• a Methodist married to a louche Southern Baptist (Hillary);
  • an indefinable liberal “Christian” who was registered as a Muslim at one of his schools (Obama);
  • a Mormon married to the daughter of an opponent of organised religion (Romney);
  • the usual quota of tub-thumping Baptists in Paul and Huckabee;
  • a clutch of Romanists in Richardson, Biden and the babe-magnet Giuliani (who has managed two divorces, one of which was a hot ticket for the scandal sheets, one annulment, two RC church marriages, spectacularly-public affaires, a gloriously dysfunctional family life ...);
and, possibly, even hopefully, despite the New Year’s Eve denial:
  • the statutory Jewish representation in the person of Mike Bloomberg, self-made ($11.5B+) but yet another Bostonian.
It surely cannot get weirder, but all is compatible and tickety-boo with the First Amendment ("no law respecting an establishment of religion").

So not too much has changed, which is why the play seems regularly to be revived, on or off Broadway, in Election years. A review of the 2000 revival hailed the performance of Christine Ebersole:
Her bellwether take on the scheming wife of Senator Cantwell is an ingenious blend of Pat Nixon’s studied looks, Lady Bird Johnson’s disarming delivery, Nancy Reagan’s rapacious loyalty and Hillary Clinton’s chilling ambition.
When Malcolm looks for resonances in the script and the film, he finds an obvious one is the use of the Ambassador Hotel, on Wilshire Boulevard, as the film's body-double for the play's Philadelphia setting.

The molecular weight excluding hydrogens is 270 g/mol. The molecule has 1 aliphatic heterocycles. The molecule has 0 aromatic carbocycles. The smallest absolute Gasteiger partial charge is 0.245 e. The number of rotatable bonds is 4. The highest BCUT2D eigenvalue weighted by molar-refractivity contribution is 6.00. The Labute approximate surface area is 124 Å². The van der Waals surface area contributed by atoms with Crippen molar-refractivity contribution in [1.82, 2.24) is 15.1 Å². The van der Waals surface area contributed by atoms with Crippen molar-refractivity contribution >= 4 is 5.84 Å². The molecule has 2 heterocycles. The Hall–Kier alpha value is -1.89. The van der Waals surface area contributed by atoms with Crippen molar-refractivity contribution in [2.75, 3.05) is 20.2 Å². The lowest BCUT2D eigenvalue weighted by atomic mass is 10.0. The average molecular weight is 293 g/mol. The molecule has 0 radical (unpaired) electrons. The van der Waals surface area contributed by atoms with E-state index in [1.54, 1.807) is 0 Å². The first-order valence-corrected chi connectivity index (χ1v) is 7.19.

This must have qualified as the most cinematic hotel on the face of the planet: IMDB cites no fewer than 89 titles. It was here, in Room 568, that Mrs Robinson (the delectable Anne Bancroft) exchanged body fluids with Benjamin Braddock (Dustin Hoffman). The Ambassador, of course, is no more: because of competition, modern fire and earthquake regulation, it closed in 1989; stood derelict until it was felled (excepting the Cocoanut Grove building) in 2005. Eventually, it may become the site for a school campus.

The Ambassador's political involvement included stays by seven Presidents: Hoover, Roosevelt, Truman, Eisenhower, Kennedy, Johnson, and Nixon. It accommodated Khrushchev on his 1959 trip. In 1968, off the Embassy Room, where Bobby Kennedy had just acknowledged his success in the California and South Dakota Primaries, Sirhan Sirhan booked his place in the pantry-corridor of Infamy. Later, the Ambassador housed the Jury during the nine long months in 1971 of the Charles Manson trial.

As it gets down-and-dirty in Iowa and New Hampshire, Malcolm celebrates the shenanigans with another speech from the failing President Hockstader: ''Oh, I tell you Bill, I feel wonderful!'' he says to Russell. ''Up all night -- on the go all morning, seeing delegates -- I tell you there is nothing like a low-down political fight to put the roses in your cheeks.'' Sphere: Related Content